‘The Resistible Rise Of A Bear of Little Brain’ – An exhibition by Stephen Ives

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Stephen Ives is an architect of fantastic worlds.

Stephen Ives, employs a rare level of expert craftsmanship to present an unfiltered and lucid exploration of his brilliant imagination. Ives’ subconscious pours free-style poetry into his sculptures and illustrations, lacing his work with a playful language of archetypal symbols and colours.

As his audience, we are free to enjoy the surreal, superficial brilliance of a B17 Bomber with a baby’s face or a gun turret placed in dissected eyeball. However, if we choose to delve deeper into his work there is hidden meaning in each and every detail, waiting for us to decipher.

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‘Surface Tension’ – Silk Roy

Celebrating over a decade of creativity, Melbourne artist Silk Roy brings his debut solo show ‘Surface Tension’ to Melbourne. In the lead up to the show (opening this Friday), Silky was kind enough to chat with us.

How and when did you get into art and why?

I always enjoyed drawing when I was a kid, but it wasn’t ever something I thought I’d pursue until I moved to Melbourne in ’98. I’d never seen graffiti before having come over from Singapore, which in comparison was/still is a spotless city. I’d take the train to school and back everyday and it was hard not to notice the smashed insides and the walls on the line changing nightly. For a 13 year old, the idea of having an alias that people identified you by and going out on missions was pretty appealing. It wasn’t until years later that I’d realize this daydream, but of course now being an active writer, artist, creative is much more that, it’s given me a sense of ‘self’, and outlet to express my ideas and thoughts and a platform to continue my creative journey.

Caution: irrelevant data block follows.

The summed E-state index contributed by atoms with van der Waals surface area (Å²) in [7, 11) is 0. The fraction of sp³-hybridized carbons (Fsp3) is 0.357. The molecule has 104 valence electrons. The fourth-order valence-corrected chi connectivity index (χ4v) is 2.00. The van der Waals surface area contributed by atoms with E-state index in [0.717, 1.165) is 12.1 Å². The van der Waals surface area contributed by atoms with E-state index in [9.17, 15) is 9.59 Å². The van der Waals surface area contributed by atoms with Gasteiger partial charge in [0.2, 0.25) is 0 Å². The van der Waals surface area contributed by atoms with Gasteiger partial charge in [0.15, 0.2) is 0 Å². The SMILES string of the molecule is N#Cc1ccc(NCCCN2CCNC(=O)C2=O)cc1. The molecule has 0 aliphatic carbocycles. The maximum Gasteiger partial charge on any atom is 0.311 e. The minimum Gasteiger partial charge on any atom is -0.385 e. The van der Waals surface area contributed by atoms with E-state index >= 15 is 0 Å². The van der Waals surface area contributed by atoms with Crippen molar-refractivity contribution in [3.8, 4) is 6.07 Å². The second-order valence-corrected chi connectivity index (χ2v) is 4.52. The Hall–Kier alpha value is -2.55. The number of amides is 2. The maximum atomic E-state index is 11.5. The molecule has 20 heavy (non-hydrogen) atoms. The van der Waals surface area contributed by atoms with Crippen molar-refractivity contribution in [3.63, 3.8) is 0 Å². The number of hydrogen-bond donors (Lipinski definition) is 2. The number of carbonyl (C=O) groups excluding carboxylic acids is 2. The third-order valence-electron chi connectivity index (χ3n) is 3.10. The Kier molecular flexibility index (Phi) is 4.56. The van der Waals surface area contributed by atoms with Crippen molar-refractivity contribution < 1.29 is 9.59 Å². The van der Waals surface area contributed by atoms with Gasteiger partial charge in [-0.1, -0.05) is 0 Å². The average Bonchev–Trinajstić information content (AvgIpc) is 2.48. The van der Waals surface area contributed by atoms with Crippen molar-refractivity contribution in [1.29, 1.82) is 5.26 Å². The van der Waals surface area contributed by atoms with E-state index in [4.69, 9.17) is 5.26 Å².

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You run two identities, Kid Silk and Silk Roy, How did this come about?